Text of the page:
"I'm not being funny, but there's a pair of black rhino over there" said our guide as we sat atop a hilltop in the Kruger National Park, South Africa. To understand the significance of this statement we need to take a moment to set the scene.....
This was our last day in the park and thus far we had yet to see a black rhino. White rhinos we had seen in frankly decadent abundance. I was optimistic about seeing white rhino but had heard terrible stories about the level of poaching of rhino in the Kruger. There is little that can be done to stop people who want to hide and poach rare animals in an area the size of Wales and the rhino were suffering. We had insane luck. 39 white rhino sightings in a week. Rhino crossing roads in front of us. Rhinos walking alongside the jeep. Rhinos, rhinos, rhinos. It was magnificient......but as yet no Black Rhino. Black or hook-lipped rhinos are much rarer than southern white rhino and I desperately wanted to see one.....and then on a night drive the previous evening I did see one. A rhino backside crashing into the dark forest. The National Parks' employee who ran that tour said it was a hippo but he wasn't the jedi sat alongside me on the hilltop* and we knew better. Another passenger described details that said black rhino not white but I didn't see those and the beast was gone into the trees. We would never know and reluctantly I gave it up as one that got away.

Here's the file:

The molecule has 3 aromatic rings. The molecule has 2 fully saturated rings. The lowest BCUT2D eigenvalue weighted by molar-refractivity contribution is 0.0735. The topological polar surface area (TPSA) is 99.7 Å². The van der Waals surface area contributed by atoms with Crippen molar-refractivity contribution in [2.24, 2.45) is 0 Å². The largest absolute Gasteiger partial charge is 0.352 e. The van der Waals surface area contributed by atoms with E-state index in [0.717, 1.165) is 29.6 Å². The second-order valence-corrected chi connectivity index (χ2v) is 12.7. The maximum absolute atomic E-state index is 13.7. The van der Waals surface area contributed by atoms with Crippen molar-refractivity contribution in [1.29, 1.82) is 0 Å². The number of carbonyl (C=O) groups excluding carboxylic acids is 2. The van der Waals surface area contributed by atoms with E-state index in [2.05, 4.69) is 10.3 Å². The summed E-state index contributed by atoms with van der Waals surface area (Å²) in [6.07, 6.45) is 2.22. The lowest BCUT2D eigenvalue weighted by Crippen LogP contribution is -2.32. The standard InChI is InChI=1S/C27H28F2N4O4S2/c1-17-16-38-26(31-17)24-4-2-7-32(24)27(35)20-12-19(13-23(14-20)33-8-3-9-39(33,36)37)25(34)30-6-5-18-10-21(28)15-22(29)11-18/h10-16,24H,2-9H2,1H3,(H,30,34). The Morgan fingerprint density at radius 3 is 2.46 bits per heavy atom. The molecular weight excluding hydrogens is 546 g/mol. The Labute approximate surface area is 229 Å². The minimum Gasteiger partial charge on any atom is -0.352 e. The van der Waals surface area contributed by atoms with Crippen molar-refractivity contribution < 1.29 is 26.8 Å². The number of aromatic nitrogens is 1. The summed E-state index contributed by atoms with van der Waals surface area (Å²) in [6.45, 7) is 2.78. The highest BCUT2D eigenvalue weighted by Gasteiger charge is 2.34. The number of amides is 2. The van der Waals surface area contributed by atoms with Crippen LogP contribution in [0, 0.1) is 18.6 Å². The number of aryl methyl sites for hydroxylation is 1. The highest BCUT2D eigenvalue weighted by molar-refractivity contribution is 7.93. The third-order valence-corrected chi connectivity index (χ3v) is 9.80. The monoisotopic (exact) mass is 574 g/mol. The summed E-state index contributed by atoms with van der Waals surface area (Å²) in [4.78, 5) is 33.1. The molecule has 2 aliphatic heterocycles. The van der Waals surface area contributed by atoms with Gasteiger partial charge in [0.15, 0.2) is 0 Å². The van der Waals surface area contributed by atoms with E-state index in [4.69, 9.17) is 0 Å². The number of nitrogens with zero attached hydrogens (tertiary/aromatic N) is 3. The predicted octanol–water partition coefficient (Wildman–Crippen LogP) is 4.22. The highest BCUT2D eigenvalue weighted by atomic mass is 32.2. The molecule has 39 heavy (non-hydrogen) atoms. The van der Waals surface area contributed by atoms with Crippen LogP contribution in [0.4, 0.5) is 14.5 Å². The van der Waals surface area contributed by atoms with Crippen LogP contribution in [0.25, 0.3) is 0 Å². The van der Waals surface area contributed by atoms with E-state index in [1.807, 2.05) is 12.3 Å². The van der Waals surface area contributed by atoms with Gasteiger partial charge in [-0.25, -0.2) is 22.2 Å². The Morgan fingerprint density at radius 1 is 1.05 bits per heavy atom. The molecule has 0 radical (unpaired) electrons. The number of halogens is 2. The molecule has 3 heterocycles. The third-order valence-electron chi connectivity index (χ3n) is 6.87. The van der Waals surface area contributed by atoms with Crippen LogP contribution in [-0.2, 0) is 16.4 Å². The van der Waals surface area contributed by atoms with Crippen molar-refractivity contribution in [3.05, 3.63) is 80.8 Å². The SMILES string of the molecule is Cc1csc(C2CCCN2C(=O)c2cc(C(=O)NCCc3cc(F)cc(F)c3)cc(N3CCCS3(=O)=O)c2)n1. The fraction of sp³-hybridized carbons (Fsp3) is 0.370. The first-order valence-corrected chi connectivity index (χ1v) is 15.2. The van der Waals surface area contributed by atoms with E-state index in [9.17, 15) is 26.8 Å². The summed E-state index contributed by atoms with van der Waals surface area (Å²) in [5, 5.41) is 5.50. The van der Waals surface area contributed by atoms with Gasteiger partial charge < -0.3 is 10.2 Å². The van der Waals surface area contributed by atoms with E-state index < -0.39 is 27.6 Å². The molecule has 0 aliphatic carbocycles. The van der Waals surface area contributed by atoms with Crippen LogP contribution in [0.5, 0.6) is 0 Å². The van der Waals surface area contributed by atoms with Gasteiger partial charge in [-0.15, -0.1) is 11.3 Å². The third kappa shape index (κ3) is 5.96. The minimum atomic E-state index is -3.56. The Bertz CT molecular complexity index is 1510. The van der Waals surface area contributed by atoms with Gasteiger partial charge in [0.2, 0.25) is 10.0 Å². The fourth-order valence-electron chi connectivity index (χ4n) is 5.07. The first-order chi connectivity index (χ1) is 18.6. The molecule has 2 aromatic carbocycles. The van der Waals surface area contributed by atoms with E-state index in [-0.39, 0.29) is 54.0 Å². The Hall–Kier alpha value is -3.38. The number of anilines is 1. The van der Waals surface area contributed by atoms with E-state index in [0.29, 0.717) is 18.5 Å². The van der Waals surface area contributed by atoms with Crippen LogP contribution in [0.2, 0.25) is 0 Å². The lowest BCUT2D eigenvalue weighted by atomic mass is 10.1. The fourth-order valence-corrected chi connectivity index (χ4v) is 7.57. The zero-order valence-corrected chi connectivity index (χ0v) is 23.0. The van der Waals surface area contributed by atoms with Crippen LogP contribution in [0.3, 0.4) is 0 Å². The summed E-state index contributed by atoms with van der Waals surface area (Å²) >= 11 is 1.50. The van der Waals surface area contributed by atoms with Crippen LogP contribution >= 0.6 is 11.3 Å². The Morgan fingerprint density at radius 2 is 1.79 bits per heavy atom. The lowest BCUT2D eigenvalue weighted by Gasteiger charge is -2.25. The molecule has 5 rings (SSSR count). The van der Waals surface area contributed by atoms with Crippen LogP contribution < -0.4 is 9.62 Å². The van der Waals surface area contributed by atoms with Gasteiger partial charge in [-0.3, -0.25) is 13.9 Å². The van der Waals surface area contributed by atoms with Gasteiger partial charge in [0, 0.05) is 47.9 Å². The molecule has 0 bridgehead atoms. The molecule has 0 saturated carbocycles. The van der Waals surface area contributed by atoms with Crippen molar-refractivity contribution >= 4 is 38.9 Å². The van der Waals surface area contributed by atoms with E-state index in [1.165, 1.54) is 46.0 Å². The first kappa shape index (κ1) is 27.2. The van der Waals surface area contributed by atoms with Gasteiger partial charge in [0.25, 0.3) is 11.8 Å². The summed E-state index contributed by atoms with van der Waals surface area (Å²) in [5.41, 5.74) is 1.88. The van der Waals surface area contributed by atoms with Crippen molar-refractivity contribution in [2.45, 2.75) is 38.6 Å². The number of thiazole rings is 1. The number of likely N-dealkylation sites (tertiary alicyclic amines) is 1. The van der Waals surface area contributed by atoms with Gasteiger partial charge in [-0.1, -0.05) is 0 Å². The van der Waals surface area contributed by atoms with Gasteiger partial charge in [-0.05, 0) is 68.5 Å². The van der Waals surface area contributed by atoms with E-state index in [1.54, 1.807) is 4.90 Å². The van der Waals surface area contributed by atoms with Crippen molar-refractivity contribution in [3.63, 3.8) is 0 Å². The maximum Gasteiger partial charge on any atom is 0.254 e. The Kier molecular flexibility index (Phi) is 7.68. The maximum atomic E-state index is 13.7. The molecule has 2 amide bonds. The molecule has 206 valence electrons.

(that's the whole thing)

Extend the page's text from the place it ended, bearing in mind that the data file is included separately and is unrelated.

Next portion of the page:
But now I was looking again at a black rhino. About a mile away a mother and calf were chillaxing under a lone acacia.
Mum is sleeping (or at least lying down), her offspring is ambling around. This is uncropped with a 500mm lens. A crop shows a little more detail.
I squinted at mum and baby for 10 minutes enjoying probably my longest range wildlife experience ever. Of course if we lose rhinos, black or white a mile will seem like nothing.
* Our own independent guide who was excellent explained later how easy it is to differentiate the two species by their tails alone if you know what you are looking for. Unfortunately the only night drives allowed in the Kruger are those run by the NP board. I found the standard of their guides universally disappointing across 3 different night drives.